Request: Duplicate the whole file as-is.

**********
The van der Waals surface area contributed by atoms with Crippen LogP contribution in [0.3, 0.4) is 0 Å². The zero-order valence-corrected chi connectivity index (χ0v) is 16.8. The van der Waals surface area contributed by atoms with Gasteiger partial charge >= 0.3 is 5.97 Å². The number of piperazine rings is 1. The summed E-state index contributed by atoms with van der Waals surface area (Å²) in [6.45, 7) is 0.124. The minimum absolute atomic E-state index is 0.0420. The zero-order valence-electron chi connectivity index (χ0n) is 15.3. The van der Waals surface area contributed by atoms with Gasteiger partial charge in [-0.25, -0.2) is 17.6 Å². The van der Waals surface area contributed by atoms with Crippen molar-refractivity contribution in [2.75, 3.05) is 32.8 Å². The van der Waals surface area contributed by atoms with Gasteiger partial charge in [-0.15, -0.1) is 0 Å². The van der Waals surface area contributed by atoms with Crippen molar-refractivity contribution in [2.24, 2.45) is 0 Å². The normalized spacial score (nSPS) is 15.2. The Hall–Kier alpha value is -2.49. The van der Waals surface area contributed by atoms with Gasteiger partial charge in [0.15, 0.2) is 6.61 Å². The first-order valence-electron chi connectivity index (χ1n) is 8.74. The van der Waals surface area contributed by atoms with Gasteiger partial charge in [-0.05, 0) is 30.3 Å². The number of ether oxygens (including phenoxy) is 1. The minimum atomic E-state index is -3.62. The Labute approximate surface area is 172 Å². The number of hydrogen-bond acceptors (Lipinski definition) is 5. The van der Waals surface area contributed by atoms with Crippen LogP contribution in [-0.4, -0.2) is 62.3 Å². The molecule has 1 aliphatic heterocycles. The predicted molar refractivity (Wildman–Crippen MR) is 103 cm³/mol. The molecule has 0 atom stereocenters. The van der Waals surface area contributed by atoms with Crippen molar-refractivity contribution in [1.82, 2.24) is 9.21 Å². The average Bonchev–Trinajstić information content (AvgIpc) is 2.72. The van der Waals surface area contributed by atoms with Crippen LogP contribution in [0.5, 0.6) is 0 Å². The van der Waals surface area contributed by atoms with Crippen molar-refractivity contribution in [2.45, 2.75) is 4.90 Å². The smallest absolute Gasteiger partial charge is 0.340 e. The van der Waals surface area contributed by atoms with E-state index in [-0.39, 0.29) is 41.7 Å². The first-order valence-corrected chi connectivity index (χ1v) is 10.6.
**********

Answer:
The van der Waals surface area contributed by atoms with Crippen LogP contribution in [0.3, 0.4) is 0 Å². The zero-order valence-corrected chi connectivity index (χ0v) is 16.8. The van der Waals surface area contributed by atoms with Gasteiger partial charge >= 0.3 is 5.97 Å². The number of piperazine rings is 1. The summed E-state index contributed by atoms with van der Waals surface area (Å²) in [6.45, 7) is 0.124. The minimum absolute atomic E-state index is 0.0420. The zero-order valence-electron chi connectivity index (χ0n) is 15.3. The van der Waals surface area contributed by atoms with Gasteiger partial charge in [-0.25, -0.2) is 17.6 Å². The van der Waals surface area contributed by atoms with Crippen molar-refractivity contribution in [2.75, 3.05) is 32.8 Å². The van der Waals surface area contributed by atoms with Gasteiger partial charge in [-0.15, -0.1) is 0 Å². The van der Waals surface area contributed by atoms with Crippen molar-refractivity contribution in [2.24, 2.45) is 0 Å². The normalized spacial score (nSPS) is 15.2. The Hall–Kier alpha value is -2.49. The van der Waals surface area contributed by atoms with Gasteiger partial charge in [0.15, 0.2) is 6.61 Å². The first-order valence-electron chi connectivity index (χ1n) is 8.74. The van der Waals surface area contributed by atoms with Gasteiger partial charge in [-0.05, 0) is 30.3 Å². The number of ether oxygens (including phenoxy) is 1. The minimum atomic E-state index is -3.62. The Labute approximate surface area is 172 Å². The number of hydrogen-bond acceptors (Lipinski definition) is 5. The van der Waals surface area contributed by atoms with Crippen LogP contribution in [-0.4, -0.2) is 62.3 Å². The molecule has 1 aliphatic heterocycles. The predicted molar refractivity (Wildman–Crippen MR) is 103 cm³/mol. The molecule has 0 atom stereocenters. The van der Waals surface area contributed by atoms with Crippen molar-refractivity contribution in [1.82, 2.24) is 9.21 Å². The average Bonchev–Trinajstić information content (AvgIpc) is 2.72. The van der Waals surface area contributed by atoms with Crippen LogP contribution in [0.5, 0.6) is 0 Å². The van der Waals surface area contributed by atoms with Crippen molar-refractivity contribution in [2.45, 2.75) is 4.90 Å². The smallest absolute Gasteiger partial charge is 0.340 e. The van der Waals surface area contributed by atoms with E-state index in [-0.39, 0.29) is 41.7 Å². The first-order valence-corrected chi connectivity index (χ1v) is 10.6.